This post is part of a series looking back at the top naval stories from 2021.
Naval operations this year once again saw the United States Navy balancing presence in multiple theaters, as the U.S. withdrew from the war in Afghanistan and continued emphasizing the Indo-Pacific region.
In addition to a U.S. presence in the Indo-Pacific, 2021 saw several U.S. allies send ships to operate in the region, giving American ships and crew the opportunity to drill with both European and regional allies.
While the U.S. Navy kept a steady warship presence in the Middle East, this year was the first in several in which the Navy did not have an aircraft carrier consistently operating in U.S. Central Command.
This year also saw the Navy’s first deployment of its new CMV-22B Osprey carrier onboard delivery aircraft and the F-35C Lightning II Joint Strike Fighters.
Meanwhile, the introduction of the COVID-19 vaccine helped the service ease some of its pre-deployment restrictions on sailors and resume some normal aspects of deployments like port calls.
The Navy also continued to grapple with the fire that led it to scrap the former USS Bonhomme Richard (LHD-6) and its pressing maintenance backlogs at the public shipyards.
The Navy kept a largely consistent carrier presence in the Indo-Pacific this year, as the new Biden administration sought to continue the prior administration’s emphasis on the region and China.
In its second deployment within a year, USS Theodore Roosevelt (CVN-71) spent the first several months of 2021 operating throughout U.S. Indo-Pacific Command. The aircraft carrier deployed at the end of last year with two of the escorts from its first deployment earlier in 2020.
In April, the TR Carrier Strike Group and the Makin Island Amphibious Ready Group drilled in the South China Sea amid heightened tensions between China and the Philippines. At the time, Chinese maritime militia vessels gathered near the Whitsun Reef off the coast of the Philippines, an incident the Pentagon voiced concern over at the time. Several months later, in June, the Philippines for the second time paused its plans to terminate part of the Mutual Defense Treaty with the United States.
Meanwhile, U.S. Navy ships performed transits through the Taiwan Strait at nearly monthly intervals for much of 2021, including multiple transits that received protests from Beijing. The repeated transits came amid increased concern in the U.S. over tensions between Taiwan and China, and as China on multiple occasions flew jets into Taiwan’s air defense identification zone (ADIZ).
The service also performed several freedom of navigation operations in the South China Sea this year.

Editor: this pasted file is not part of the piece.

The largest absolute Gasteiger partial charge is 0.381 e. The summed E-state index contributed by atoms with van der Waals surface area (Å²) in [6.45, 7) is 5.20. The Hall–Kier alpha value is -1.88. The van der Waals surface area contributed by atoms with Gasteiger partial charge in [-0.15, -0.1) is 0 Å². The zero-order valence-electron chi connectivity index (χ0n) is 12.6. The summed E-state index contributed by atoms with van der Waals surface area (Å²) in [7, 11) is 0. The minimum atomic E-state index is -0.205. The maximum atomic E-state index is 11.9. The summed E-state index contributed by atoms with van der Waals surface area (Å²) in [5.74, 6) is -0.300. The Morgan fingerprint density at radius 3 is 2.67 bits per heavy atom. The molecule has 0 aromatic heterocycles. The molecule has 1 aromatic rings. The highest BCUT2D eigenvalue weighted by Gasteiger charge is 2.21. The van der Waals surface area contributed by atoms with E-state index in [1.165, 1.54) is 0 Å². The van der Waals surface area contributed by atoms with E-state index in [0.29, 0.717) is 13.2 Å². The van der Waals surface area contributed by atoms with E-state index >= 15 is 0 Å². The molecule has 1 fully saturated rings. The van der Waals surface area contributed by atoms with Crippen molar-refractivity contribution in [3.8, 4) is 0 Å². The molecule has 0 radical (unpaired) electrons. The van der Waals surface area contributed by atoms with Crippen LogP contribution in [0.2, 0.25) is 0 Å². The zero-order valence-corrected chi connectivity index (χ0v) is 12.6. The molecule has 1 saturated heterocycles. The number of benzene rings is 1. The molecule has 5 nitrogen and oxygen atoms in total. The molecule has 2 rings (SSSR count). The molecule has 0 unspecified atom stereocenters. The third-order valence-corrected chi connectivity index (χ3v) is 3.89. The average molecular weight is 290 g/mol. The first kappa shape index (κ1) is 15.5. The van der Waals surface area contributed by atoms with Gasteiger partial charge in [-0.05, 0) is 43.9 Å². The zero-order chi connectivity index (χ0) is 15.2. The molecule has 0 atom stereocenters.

USS Ronald Reagan (CVN-76), the Navy’s Japan-based forward-deployed carrier, operated in the Indo-Pacific for part of its 2021 spring patrol before getting diverted to the Middle East.
Since August, the Carl Vinson Carrier Strike Group has been operating throughout Indo-Pacific Command, drilling with multiple countries’ navies, including the Japan Maritime Self-Defense Force, the United Kingdom’s Carrier Strike Group 21, the Germany Navy and the Royal Australian Navy.
The Vinson CSG deployment features the Navy’s most sophisticated air wing yet, with the first deployment of a combined air wing with the fifth-generation F-35C and the new CMV-22B Osprey.
This year began with the Nimitz Carrier Strike Group operating in the North Arabian Sea for the end of its deployment. It was the second year in a row that started off with heightened tensions between the U.S. and Iran. After originally calling for the carrier to come home, the Pentagon – citing threats from Iran on the anniversary of the killing of Iran’s Islamic Revolutionary Guard Corps Quds Force Commander Qasem Suleimani – kept USS Nimitz (CVN-68) operating in the region through the rest of January.
Shortly after Nimitz’s departure from the region at the end of January, the Makin Island Amphibious Ready Group moved into the Persian Gulf and operated in Central Command until another aircraft carrier arrived on station in early April.
After operating in the Mediterranean, the Dwight D. Eisenhower Carrier Strike Group eventually took its place in U.S. Central Command. It was the second deployment within a year for Eisenhower and one of its escorts – USS Vella Gulf (CG-72) – and one of two so-called double-pump deployments for the Navy this year, showing the continued strain on the carrier force.
Eisenhower left for its deployment in February, allowing the Navy to offer its sailors the COVID-19 vaccine before they left Norfolk, Va. Around the same time, the service announced new guidance for sailors preparing for deployment to account for the availability of the vaccine. At the time, the Navy had been enforcing bubble methods and restriction-of-movement (ROM) sequesters to prevent sailors gearing up to deploy from catching COVID-19. But the February guidance allowed sailors who were fully vaccinated to remain at their own homes, instead of a hotel room or other housing, for the two weeks leading up to deployment.